Some of the nation's largest for-profit colleges are suffering steep declines in enrollment amid growing competition, new regulation and government pressure that led to the recent collapse of one of the industry's biggest players, ITT Technical Institute.
The industry has been losing students for the last six years, but the crisis appears to be deepening with alarming speed. Some schools, in their latest corporate filings, reported a pronounced drop.
Enrollment at the University of Phoenix chain fell 22% this year, to 171,000 students, marking a 70% loss since 2010. DeVry University reported a 23% drop this year, to about 26,500. Hondros College, a chain of nursing schools, slid 14%.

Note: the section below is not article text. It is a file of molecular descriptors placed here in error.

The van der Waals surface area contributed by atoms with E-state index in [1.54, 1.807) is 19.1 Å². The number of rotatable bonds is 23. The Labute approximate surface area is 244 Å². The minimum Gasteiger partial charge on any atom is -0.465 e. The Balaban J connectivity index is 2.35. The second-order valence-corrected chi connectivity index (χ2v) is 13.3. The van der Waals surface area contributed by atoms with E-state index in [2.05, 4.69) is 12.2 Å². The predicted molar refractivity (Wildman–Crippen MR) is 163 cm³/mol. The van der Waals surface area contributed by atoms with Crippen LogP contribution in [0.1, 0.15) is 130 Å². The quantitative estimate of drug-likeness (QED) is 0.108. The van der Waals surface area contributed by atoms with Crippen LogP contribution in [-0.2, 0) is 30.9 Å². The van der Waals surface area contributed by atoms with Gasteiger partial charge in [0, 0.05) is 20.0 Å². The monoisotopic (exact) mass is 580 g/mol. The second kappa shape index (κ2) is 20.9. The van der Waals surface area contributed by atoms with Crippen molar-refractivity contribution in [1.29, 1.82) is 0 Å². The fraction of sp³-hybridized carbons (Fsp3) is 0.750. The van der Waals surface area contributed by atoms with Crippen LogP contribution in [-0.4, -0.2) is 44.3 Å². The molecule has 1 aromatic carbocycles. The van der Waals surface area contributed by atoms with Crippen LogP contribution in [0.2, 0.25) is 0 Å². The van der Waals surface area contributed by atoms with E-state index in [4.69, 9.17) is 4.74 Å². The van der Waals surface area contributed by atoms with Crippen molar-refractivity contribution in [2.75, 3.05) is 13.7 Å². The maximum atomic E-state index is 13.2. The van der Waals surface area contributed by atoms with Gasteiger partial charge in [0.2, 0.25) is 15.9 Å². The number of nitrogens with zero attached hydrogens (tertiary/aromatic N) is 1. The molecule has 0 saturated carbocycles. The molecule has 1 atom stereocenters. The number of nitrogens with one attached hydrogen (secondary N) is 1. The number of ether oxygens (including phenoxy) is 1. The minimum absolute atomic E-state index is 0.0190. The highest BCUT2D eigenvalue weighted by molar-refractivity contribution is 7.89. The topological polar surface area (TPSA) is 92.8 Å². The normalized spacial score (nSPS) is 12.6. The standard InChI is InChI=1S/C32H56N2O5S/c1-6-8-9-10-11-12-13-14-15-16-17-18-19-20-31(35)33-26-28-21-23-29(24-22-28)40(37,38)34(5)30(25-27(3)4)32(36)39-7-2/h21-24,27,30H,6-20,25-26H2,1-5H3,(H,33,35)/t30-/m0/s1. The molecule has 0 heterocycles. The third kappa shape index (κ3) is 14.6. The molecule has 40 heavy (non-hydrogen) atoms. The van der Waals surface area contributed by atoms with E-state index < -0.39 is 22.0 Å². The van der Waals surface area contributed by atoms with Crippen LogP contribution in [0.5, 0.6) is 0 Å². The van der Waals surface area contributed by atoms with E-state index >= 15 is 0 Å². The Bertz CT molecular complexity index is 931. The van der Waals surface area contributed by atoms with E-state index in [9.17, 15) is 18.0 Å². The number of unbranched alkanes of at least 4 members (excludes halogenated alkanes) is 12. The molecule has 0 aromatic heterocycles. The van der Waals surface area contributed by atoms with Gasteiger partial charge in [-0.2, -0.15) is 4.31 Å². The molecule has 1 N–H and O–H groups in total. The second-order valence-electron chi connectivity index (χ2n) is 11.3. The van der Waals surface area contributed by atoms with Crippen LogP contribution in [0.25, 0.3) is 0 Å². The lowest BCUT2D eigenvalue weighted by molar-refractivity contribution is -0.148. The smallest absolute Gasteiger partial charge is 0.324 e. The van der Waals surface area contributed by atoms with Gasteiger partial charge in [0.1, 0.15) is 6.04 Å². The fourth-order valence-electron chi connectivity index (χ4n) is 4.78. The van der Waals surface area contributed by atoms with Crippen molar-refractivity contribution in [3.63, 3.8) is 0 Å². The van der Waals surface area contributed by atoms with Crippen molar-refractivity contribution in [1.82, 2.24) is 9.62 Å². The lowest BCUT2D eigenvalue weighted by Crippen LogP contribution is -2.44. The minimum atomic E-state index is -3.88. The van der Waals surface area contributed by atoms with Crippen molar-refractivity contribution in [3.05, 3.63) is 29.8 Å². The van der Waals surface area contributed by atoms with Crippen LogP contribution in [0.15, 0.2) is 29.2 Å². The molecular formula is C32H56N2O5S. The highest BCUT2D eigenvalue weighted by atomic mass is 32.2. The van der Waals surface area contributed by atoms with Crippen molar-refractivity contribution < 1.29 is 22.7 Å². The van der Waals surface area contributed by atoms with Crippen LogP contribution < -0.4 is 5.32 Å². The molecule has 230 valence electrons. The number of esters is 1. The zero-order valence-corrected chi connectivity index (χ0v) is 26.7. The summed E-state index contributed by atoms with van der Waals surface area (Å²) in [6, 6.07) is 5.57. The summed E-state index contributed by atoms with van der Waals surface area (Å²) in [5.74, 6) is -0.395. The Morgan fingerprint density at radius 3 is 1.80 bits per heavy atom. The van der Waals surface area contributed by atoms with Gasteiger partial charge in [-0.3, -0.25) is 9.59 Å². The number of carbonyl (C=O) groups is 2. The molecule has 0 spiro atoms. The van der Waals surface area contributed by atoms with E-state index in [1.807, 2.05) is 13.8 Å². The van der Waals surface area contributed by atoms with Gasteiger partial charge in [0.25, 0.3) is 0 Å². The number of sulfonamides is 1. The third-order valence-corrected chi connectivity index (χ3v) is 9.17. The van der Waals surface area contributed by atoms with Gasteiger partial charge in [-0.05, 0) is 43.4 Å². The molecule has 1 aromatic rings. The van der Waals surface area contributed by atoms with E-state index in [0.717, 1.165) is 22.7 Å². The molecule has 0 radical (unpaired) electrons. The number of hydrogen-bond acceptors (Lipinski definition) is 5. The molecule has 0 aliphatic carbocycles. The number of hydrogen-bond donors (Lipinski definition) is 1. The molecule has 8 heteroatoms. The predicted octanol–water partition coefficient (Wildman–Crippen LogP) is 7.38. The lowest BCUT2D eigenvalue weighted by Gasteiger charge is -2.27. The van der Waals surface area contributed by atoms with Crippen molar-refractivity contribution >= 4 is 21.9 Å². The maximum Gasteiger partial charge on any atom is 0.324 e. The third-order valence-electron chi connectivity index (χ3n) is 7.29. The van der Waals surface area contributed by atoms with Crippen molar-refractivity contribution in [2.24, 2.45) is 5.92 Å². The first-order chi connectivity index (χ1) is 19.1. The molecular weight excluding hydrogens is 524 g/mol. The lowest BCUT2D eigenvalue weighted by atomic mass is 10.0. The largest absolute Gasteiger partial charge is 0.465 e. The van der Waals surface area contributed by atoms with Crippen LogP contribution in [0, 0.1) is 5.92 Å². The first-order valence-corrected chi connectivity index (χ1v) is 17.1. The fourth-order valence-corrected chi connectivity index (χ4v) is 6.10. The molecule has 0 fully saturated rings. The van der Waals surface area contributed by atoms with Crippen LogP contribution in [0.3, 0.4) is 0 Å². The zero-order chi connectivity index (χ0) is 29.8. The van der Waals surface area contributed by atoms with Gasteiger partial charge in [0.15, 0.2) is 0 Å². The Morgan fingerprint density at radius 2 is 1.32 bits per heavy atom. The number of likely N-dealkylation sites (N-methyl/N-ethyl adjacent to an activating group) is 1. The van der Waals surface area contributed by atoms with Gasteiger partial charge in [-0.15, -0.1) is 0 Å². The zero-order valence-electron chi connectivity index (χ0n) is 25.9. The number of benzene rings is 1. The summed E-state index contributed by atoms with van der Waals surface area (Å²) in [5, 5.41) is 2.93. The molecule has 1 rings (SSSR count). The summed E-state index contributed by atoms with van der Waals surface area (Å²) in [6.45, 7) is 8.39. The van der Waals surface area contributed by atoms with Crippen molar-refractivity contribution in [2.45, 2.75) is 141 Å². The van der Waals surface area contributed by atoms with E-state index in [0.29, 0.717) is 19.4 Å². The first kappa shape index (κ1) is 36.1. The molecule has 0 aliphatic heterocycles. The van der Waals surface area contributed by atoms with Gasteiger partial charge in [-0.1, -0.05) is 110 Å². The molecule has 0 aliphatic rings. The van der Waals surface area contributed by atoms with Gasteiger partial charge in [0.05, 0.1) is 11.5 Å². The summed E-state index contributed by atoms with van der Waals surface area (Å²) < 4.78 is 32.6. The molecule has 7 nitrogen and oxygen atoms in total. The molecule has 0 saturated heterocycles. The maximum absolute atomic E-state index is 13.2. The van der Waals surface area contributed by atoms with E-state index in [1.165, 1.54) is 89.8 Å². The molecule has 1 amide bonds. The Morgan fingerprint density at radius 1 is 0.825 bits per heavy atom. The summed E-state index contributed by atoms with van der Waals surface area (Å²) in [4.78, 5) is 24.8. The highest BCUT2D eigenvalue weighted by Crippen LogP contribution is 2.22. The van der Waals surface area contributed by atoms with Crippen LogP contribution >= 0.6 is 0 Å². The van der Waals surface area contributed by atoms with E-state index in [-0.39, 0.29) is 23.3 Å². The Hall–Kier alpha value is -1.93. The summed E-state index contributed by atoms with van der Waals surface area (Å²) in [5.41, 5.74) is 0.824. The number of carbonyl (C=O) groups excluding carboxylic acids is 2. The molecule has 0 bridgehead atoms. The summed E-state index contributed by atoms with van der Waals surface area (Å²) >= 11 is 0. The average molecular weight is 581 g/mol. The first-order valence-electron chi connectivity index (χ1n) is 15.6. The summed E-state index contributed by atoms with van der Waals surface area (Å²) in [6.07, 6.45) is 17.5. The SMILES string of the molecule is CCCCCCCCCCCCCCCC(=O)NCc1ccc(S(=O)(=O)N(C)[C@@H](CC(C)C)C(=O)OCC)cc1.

Meanwhile, community colleges are reaping the benefits.
In Columbus, Ohio, Beth Kulp withdrew from ITT Tech when she heard it was in trouble. She considered other nearby for-profit colleges but feared they might close, too, so she transferred to Columbus State Community College.
"I didn't want to waste any time or money just to end up where the students at ITT ended up — with nothing," said Kulp, who is 34 and is studying to become a nurse.
For-profit colleges underwent years of rapid growth before seeing their fortunes change. With jobs more plentiful, fewer adults are going back to school, experts say. Traditional universities have lured students away with new online programs.